Mario Bellini...not just an architect

Mario Bellini (born February 1, 1935, Milan) is an Italian architect and designer. He graduated from the Milan Polytechnic - Faculty of Architecture in 1959 and began working as an architect himself in the early 1960s. He is the winner among others of 8 Compasso d’Oro and prestigious architecture awards including the Medaglia d’Oro conferred on him by the President of the Italian Republic.[1]


Like many other Italian architects, his activities range from architecture and urban planning to product and furniture design.

His career as a product and furniture designer began in 1963, and from 1963 to 1991 he was chief design consultant for Olivetti. For many years he designed furnishing products and systems for B&B Italia and Cassina, TV sets for Brionvega, and hi-fi systems, headphones and electric organs for Yamaha.

For five years he worked as an automobile design consultant with Renault.

In 1972 he was commissioned to design and build the prototype of the Kar-a-Sutra mobile environment for the exhibition “Italy: the New Domestic Landscape” at the Museum of Modern Art in New York[2][3].

He has also designed for Fiat and Lancia (notably the interior of the 1980 Lancia Trevi), lamps for Artemide, Erco and Flos, and office furniture for Vitra.

Other firms for whom he has designed and/or continues to design products include (in Italy) Acerbis, Bras, Driade, Candy, Castilia, Flou, Kartell, Marcatrè, Meritalia, Natuzzi and Poltrona Frau; (in Belgium) Ideal Standard; (in Germany) Lamy and Rosenthal; (in Japan) Fuji and Zojirushi; and (in the USA) Heller.

His early international success grew rapidly during the first two decades, especially in the design sector, and reached its peak in 1987 with a personal retrospective exhibition at the Museum of Modern Art of New York. At the time the museum already included 25 of his works in its Permanent Collection, including a remarkable set of Olivetti machines as well as the furniture for B&B and Cassina - such as the famous "Cab" chair - and the innovative office chairs designed for Vitra.

MBA's headquarters of 1,500 square metres in Milan were designed by Mario Bellini himself in the early 1990s, and today an average of 30 to 35 architects.

In 1999, MBA obtained ISO 9001 quality certification.

After a first superficial look at Mario Bellini’s work, we seem to notice an opposite tendency in two ways of designing that clearly distinguishes two types of products that are quite different to each other. On one side we have the electronic devices, like the ones designed for “Brionvega" and “Olivetti" in the 60s, using a rigorous and analytical method… On the other we have the furniture designed for "B&B Italia” and “Cassina” that often in the final result, seem to match with the Empiricism theories and with the germination of an organic process, stopped and crystallised in the place wanted by the designer...[…]  But if we take a closer look at Mario Bellini’s designing intentions and his modus operandi, we realise that the differences are more virtual than real and that there is a complex deep connection between opposite experiences.  In one of his first studies, we can find a key element that could help in the correct interpretation of his work as well as defining a correct chronological order of it: the elastic membrane for the Olivetti’s typewriters keys. Designed in the mid sixties, this membrane can be considered an eloquent programming statement and a formal orientation. This happens in the moment of moving from an ergonomic functional button that requires to be hardly pushed by the human hand, to a button that exalts tactile feelings by needing only a light touch.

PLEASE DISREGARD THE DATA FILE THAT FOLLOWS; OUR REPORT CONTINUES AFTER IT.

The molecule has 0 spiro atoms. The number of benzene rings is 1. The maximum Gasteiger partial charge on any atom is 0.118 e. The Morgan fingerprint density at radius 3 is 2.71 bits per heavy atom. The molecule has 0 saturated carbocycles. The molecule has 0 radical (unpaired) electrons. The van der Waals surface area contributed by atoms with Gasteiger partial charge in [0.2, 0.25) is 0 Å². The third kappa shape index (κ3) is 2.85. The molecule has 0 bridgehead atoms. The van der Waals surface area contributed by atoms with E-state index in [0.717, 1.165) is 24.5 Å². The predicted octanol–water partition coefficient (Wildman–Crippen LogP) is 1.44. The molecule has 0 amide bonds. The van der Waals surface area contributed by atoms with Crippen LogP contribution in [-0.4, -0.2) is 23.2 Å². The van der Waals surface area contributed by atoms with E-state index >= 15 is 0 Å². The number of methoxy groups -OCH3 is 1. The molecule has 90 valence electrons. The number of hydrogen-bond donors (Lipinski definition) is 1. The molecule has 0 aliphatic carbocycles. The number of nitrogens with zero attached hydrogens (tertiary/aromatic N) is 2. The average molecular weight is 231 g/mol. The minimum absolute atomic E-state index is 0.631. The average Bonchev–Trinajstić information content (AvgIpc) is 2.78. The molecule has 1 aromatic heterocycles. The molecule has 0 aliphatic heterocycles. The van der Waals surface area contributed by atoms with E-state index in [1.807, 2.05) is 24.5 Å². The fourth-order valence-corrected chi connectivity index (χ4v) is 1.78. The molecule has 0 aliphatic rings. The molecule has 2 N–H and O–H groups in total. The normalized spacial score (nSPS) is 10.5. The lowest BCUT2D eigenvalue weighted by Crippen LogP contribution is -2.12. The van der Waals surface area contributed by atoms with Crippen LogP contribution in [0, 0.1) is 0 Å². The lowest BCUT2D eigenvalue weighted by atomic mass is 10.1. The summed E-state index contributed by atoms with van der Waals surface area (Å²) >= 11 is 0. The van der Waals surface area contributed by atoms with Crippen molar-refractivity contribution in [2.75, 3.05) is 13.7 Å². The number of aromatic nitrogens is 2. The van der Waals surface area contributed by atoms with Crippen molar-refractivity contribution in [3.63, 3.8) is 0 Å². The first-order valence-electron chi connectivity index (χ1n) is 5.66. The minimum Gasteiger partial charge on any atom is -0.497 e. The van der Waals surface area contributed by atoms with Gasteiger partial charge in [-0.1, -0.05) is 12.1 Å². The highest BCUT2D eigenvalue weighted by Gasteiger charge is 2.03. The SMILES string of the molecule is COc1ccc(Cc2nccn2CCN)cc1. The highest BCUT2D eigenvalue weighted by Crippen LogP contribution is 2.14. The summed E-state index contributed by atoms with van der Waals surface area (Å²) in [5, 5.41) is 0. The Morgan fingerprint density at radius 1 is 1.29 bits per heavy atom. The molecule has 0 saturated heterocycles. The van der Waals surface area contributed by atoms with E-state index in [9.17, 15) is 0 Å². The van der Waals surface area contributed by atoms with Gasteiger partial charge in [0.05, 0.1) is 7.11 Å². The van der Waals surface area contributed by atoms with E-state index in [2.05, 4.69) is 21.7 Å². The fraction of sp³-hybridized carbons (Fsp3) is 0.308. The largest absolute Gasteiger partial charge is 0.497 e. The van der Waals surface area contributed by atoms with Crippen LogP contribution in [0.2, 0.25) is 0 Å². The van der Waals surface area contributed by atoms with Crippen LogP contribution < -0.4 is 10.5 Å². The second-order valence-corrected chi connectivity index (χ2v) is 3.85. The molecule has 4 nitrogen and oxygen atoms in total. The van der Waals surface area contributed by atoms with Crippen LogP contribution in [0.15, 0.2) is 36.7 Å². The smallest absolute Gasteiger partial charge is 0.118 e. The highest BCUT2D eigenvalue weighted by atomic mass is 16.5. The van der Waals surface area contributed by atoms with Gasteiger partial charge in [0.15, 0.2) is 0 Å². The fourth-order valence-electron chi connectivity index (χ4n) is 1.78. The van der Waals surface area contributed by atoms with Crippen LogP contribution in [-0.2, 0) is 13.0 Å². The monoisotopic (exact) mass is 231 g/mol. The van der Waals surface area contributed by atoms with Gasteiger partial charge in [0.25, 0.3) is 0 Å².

This membrane then, becomes a tensional structure that implants a bones and skin relationship, which is very important for his future designing characterised by organic features… Mario Bellini’s design training takes place in a historic moment in which the debate about functionality is not prevailing anymore as it was in the 50s. The operators start to have a less dogmatic approach, because at this time these principals have been acquired by everyone. Even though he accepts the functional approach, Bellini is open to new experiences, driven by the taste of curiosity and the empiric investigation, mainly operating the furnishing sector. 
The design’s notion is carried out by Bellini as a phenomenological experience, an project activity aimed to modify the human physical environment...
Cit. Un' Industria per il Design - La ricerca, I designer, L'immagine, B&B Italia pag.110 - Edizioni LYBRA immagine

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